Coos Bay

SchoonerBy Finn J.D. John
There was a time, a century and a half ago, when Coos Bay was the shipbuilding capital of the entire West Coast.
It all started, as so much West Coast history does, with the Gold Rush. A young apprentice shipbuilder named Asa Mead Simpson, caught up in the excitement, jumped aboard a sailing ship in which he owned a small percentage and headed for the gold fields.

Gussie TelfairBy Finn J.D. John

On September 25, 1880, an old and battered but sleek steamship drew into the mouth of Coos Bay, at the end of its voyage from Portland.
As the vessel churned its way into the bay, it suddenly and definitively veered out of the channel and slammed directly into the bank of the bay, close by Rocky Point — hard aground.

By Finn J.D. John

Lifeboat from S.S. CongressPortland Sunday Oregonian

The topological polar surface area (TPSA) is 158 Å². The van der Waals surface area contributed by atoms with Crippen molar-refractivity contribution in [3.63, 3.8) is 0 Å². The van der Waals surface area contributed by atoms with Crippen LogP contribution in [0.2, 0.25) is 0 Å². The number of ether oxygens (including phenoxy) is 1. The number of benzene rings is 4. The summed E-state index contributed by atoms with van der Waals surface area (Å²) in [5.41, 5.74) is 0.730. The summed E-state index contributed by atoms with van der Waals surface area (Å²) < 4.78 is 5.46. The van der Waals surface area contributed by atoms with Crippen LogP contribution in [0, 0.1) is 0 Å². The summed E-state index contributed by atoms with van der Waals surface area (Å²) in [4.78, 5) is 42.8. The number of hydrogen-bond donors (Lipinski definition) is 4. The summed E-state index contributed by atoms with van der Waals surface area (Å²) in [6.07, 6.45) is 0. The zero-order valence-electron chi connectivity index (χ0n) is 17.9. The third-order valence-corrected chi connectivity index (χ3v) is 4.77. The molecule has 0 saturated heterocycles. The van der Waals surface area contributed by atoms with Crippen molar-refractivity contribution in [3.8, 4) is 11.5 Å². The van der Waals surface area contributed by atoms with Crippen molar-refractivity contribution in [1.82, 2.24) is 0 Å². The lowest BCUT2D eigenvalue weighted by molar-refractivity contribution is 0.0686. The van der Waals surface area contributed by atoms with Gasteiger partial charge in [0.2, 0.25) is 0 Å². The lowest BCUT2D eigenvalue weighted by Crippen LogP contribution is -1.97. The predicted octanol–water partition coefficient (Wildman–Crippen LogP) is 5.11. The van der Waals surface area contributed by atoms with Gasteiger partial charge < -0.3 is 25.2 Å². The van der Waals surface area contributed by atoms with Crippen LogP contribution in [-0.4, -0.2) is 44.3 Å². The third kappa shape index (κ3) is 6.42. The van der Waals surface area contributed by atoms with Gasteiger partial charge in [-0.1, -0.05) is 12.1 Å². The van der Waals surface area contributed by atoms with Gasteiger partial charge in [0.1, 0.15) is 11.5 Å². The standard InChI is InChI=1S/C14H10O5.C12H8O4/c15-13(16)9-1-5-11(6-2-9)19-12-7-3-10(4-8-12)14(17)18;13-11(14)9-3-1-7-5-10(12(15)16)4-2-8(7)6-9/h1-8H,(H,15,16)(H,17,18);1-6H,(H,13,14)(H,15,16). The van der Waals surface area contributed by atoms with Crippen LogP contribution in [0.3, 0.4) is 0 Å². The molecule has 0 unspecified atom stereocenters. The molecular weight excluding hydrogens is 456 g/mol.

Passengers in lifeboat from  the burning steamer S.S. Congress

If you’d walked into the town of Marshfield — now called Coos Bay — on the afternoon of September 13, 1916, you probably would have found the streets eerily empty.
Storekeepers, restaurateurs, bank tellers — everybody in town was clustered around the beach south of the harbor opening, watching a 7,985-ton passenger liner belching smoke and flames, and praying the 428 passengers and crew members would be able to get off the ship before the whole thing became engulfed.

McKenzie River Reflections is the weekly newspaper serving Oregon's McKenzie River Valley. Available by mail for $23/yr in Lane County, $29/yr outside Lane. Digital subscriptions are $23/yr. Subscribe at: http://mckenzieriverreflectionsnewspaper.com/catalog/subscriptions-0. Purchase copies online at: http://mckenzieriverreflectionsnewspaper.com/catalog/back-issues-0. Read about area communities including Cedar Flat, Walterville, Camp Creek, Leaburg, Vida, Nimrod, Finn Rock, Blue River, Rainbow and McKenzie Bridge.